Alzheimer’s disease (AD) is a neurodegenerative disease common in the elderly. The main pathological changes were diffuse atrophy of cerebral cortex, neurofibrillary tangles and the formation of a large number of senile plaques between nerve cells. Progressive cognitive impairment and memory impairment were the main clinical symptoms. The cognitive dysfunction of AD patients from mild emotional instability, cold to the people around, gradually developed to severe amnesia, aphasia and even agnosia, and finally completely lost muscle control. This not only has a huge economic burden on the elderly and families with AD, but also has a heavy impact on their lives. With the increase of social life expectancy, the incidence of AD in the elderly population shows a significant upward trend.
In 2018, the United States is expected to have more than 5.7 million AD patients, and as the population ages faster, that number will reach 14 million by 2050. Since 2010, AD has become the sixth leading cause of death in the United States, surpassing the combined number of deaths from breast and prostate cancer, and is at a stage of rapid growth. Because the patients with AD in the middle and late stage gradually lose the ability to take care of themselves, the society needs to invest a lot of manpower and material resources to accompany them, resulting in a heavy social burden. The United States invested $277 billion in treatment and care for AD and other dementia patients in 2018. According to the Alzheimer’s Disease International, global spending on dementia treatment and care reached $1 trillion in 2018.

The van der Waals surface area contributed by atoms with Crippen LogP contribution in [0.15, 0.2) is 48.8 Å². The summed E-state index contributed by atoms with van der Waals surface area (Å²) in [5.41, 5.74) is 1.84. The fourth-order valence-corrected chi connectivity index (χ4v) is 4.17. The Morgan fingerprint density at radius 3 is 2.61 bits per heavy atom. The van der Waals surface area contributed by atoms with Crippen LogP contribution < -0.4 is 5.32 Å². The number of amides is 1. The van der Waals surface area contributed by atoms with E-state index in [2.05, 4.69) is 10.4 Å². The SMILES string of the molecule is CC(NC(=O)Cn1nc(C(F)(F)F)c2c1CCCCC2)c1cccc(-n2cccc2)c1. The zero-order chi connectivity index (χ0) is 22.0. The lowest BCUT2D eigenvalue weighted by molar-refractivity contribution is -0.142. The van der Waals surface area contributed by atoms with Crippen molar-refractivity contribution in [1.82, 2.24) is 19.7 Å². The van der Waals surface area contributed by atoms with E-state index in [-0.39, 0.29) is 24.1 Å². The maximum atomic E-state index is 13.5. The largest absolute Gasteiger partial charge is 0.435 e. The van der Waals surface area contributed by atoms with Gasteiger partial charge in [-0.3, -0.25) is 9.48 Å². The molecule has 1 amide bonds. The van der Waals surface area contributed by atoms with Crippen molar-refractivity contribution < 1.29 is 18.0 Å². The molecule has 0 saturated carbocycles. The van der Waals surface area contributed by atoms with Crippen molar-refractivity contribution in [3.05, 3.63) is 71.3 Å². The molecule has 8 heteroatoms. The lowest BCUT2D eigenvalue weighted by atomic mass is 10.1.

A long farewell: the disease process of Alzheimer’s disease
AD usually occurs in people over the age of 60. The development of the disease is relatively slow. At first, the patient has no clinical symptoms, and gradually develops into forgetfulness and changeable personality. Eventually, Alzheimer’s disease will affect the whole brain of the patient. This process can take as long as 10 or even 20 years. Alzheimer’s disease can generally be divided into five disease stages, namely, preclinical AD, mild cognitive impairment, mild dementia, moderate dementia, severe dementia. Patients with severe dementia will eventually lose control of their muscles and will not be able to complete simple movements such as swallowing, defecation, urination and so on. Most patients will die of lung infection because food enters the lungs.
Alzheimer’s disease β-amyloid hypothesis: lighthouse or trap?
The pathogenesis of AD is complex and diverse, and there is no unified conclusion. At present, β-amyloid (Aβ) hypothesis is widely accepted. The most typical pathological features of AD are extracellular β-amyloid plaque deposition and intracellular neuronal hyperphosphorylated Tau protein fibrillary tangles. Aβ is cleaved from amyloid precursor protein (APP). Aβ of different lengths was formed under different enzyme cleavage, in which β-amyloid protein 1-40 (Aβ1-40) and β-amyloid protein 1-42 (Aβ1-42) were dominant. Soluble Aβ1-42 is neurotoxic and can reduce the number of synapses. It can also induce hyperphosphorylation of Tau protein, lead to the deposition of Tau protein in neurons, form neurofibrillary tangles, further cause synaptic damage, and finally lead to the occurrence of AD.